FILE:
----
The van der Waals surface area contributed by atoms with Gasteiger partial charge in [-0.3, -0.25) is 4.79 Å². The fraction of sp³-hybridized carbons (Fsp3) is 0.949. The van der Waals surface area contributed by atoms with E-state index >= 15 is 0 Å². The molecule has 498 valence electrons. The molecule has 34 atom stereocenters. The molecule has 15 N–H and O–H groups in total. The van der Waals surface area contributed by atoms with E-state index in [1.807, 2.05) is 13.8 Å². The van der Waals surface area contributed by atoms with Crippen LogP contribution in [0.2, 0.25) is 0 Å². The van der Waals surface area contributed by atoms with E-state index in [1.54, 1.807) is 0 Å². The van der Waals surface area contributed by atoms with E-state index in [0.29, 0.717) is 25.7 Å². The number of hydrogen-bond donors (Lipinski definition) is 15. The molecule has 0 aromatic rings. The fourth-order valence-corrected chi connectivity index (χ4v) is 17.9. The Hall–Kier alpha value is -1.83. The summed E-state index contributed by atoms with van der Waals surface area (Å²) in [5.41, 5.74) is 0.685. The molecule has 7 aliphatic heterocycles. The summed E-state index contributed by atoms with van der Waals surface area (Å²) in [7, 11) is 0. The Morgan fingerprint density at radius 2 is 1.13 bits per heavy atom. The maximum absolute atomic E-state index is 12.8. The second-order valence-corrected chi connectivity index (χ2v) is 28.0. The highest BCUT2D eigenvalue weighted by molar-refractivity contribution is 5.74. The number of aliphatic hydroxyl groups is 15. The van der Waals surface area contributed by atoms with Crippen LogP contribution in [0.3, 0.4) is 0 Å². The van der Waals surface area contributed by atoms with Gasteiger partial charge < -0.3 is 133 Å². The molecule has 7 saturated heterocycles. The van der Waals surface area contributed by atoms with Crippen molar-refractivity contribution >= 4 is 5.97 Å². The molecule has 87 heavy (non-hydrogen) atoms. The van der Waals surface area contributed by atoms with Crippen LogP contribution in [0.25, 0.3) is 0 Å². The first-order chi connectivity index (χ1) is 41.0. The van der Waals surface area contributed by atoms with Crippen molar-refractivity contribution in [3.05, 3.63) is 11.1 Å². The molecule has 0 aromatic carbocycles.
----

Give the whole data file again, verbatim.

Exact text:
The van der Waals surface area contributed by atoms with Gasteiger partial charge in [-0.3, -0.25) is 4.79 Å². The fraction of sp³-hybridized carbons (Fsp3) is 0.949. The van der Waals surface area contributed by atoms with E-state index >= 15 is 0 Å². The molecule has 498 valence electrons. The molecule has 34 atom stereocenters. The molecule has 15 N–H and O–H groups in total. The van der Waals surface area contributed by atoms with E-state index in [1.807, 2.05) is 13.8 Å². The van der Waals surface area contributed by atoms with Crippen LogP contribution in [0.2, 0.25) is 0 Å². The van der Waals surface area contributed by atoms with E-state index in [1.54, 1.807) is 0 Å². The van der Waals surface area contributed by atoms with E-state index in [0.29, 0.717) is 25.7 Å². The number of hydrogen-bond donors (Lipinski definition) is 15. The molecule has 0 aromatic rings. The fourth-order valence-corrected chi connectivity index (χ4v) is 17.9. The Hall–Kier alpha value is -1.83. The summed E-state index contributed by atoms with van der Waals surface area (Å²) in [5.41, 5.74) is 0.685. The molecule has 7 aliphatic heterocycles. The summed E-state index contributed by atoms with van der Waals surface area (Å²) in [7, 11) is 0. The Morgan fingerprint density at radius 2 is 1.13 bits per heavy atom. The maximum absolute atomic E-state index is 12.8. The second-order valence-corrected chi connectivity index (χ2v) is 28.0. The highest BCUT2D eigenvalue weighted by molar-refractivity contribution is 5.74. The number of aliphatic hydroxyl groups is 15. The van der Waals surface area contributed by atoms with Crippen LogP contribution in [0.3, 0.4) is 0 Å². The van der Waals surface area contributed by atoms with Gasteiger partial charge < -0.3 is 133 Å². The molecule has 7 saturated heterocycles. The van der Waals surface area contributed by atoms with Crippen molar-refractivity contribution >= 4 is 5.97 Å². The molecule has 87 heavy (non-hydrogen) atoms. The van der Waals surface area contributed by atoms with Crippen LogP contribution in [0.25, 0.3) is 0 Å². The first-order chi connectivity index (χ1) is 41.0. The van der Waals surface area contributed by atoms with Crippen molar-refractivity contribution in [3.05, 3.63) is 11.1 Å². The molecule has 0 aromatic carbocycles.